While Game Wizards has plenty to say about the big picture of TSR's corporate financials, it also pays a lot of attention to the early, scrappy days when D&D was more of a hobby than a business to the people who made it. This visual timeline of the 1972-4 process is intentionally pretty high-level, showing sequences of events rather than exact dates, but it is the working model I used for this era as I wrote the book. It is a little different from the timeline certain books (including mine) have given in the past.
Probably the most dramatic adjustment to the traditionally accepted timeline shown here is dating when Dave Arneson and Dave Megarry made their famous visit to Lake Geneva to demonstrate dungeoneering. I am well aware that this contradicts no small number of sources, including Playing at the World, but ultimately, I no longer believe timelines dating that event circa November 1972 are viable. To quickly summarize:
- At the end of 1972, Gygax planned to do a third edition of Chainmail for Guidon Games, and having read Arneson's pieces in the Domesday Book and Corner of the Table (as well as private correspondence), he wrote to ask him for any Chainmail modifications developed for Blackmoor, promising credit and a free copy of third edition Chainmail when it appeared. Ever cost-conscious, Gygax often mailed quick blurbs using index cards as post cards:
- Arneson basically replied that his Chainmail modifications were "fairly minor," citing his changes to the hit point system, but he characterized Blackmoor as mostly driven by the development of the dungeon, its incorporation of Outdoor Survival (then a very new thing), and its famous referee-driven style of play. He volunteered to send Gygax some "chance tables" from the campaign, which Gygax received and studied in the New Year, but he couldn't see quite how it worked.
- In early 1973, because Megarry hoped that Guidon Games would publish his Dungeon! boardgame, he and Arneson came down to Lake Geneva to demonstrate it to Gygax - the planned date got pushed back, but they apparently got together in the second half of February. After the Dungeon! demo, Arneson ran the group through a Blackmoor adventure, and Gygax was hooked.
- A few weeks later (early April), Gygax wrote back to Arneson, describing the creation of the Greyhawk dungeon and proposing that the pair of them collaborate on publishing rules for dungeon adventuring. (One not insignificant impediment, as the top half of the postcard above hints, was that Guidon had failed to pay Arneson royalties for their earlier Don't Give Up the Ship, and Arneson was not then interested in doing any more work for them). Gygax busily gets writing, and though Arneson sends him more notes, Gygax's attitude was, "I won't even go into the rest of what you said re fantasy until you've seen the rules I've done."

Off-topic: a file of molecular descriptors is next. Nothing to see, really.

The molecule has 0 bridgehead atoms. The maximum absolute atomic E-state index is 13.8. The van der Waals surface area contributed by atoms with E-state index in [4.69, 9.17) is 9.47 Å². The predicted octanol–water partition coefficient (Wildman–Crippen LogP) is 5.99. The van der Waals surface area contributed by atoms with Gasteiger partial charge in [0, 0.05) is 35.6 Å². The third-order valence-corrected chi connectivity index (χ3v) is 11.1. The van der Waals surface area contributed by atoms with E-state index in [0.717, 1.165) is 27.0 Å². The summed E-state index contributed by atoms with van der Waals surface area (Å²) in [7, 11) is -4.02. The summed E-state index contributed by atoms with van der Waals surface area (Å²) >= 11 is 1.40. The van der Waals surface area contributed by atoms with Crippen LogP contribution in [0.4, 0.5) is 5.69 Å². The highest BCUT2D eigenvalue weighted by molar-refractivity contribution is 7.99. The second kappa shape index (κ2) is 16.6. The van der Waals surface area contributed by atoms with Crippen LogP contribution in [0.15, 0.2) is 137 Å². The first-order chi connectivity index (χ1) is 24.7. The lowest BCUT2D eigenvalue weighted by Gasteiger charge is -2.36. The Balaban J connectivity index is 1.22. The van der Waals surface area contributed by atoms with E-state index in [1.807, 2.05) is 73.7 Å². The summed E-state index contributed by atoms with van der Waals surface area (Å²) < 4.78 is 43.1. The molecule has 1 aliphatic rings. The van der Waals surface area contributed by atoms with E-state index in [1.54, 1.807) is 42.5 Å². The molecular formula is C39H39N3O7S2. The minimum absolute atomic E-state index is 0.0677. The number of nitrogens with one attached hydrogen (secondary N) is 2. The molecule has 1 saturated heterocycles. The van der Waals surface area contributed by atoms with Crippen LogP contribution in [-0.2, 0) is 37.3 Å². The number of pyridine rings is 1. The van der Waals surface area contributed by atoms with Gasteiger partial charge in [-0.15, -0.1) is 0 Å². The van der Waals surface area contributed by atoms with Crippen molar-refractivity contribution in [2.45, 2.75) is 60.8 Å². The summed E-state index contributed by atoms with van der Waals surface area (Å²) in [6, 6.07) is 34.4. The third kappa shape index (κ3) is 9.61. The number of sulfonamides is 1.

- Gygax sends Arneson the 100-page first draft around mid-1973. Arneson's group begins incorporating some of its concepts into their Blackmoor campaign. Or, as Arneson later described the collaboration in his Pegasus #1 interview: “At the time, they had a lot more spare time than I did and they had a lot of ideas, so they came up with their own version of the rules. They sent theirs to us and we fooled around with them for a while. We exchanged letters for a while and just kind of slipped into it.” Arneson continued to send material on things like magic swords, naval and aerial battles, and so on.
Pushing the date of Arneson and Megarry's visit forward leads to a more compressed timeline, where the collaboration of Gygax and Arneson happens largely between the spring and fall of 1973. By the fall, Gygax had embarked on a complete rewrite of the game into its three-volume format (an idea which appears to have originated in the Twin Cities, incidentally).
The other significant difference in the timeline reflects when first print brown box D&D was actually published. Though TSR printed the three little brown booklets one at a time throughout January, Gygax suggests the last volume did not come back from the printers until the second week of February:
Regular readers of this blog may be wondering if this new timeline induces me to push back when I celebrate the anniversary of the publication of D&D, that is, on the last Sunday in January. My earlier posts about this stressed the difficulty of assigning a "release date" to a game produced so informally, pointing out ambiguities like Gygax's claim that January was when TSR received its first order, which could have been true even if the game hadn't been printed yet, etc. Ultimately, I probably won't move my own celebration date, for the reason given on the bottom half of the postcard above: because Gygax could still run the game for a group of 16 on Sundays before the booklets were all back from the printers. But I wouldn't look askance at anyone who raised a glass to D&D on the first (or even second!) Sunday in February instead.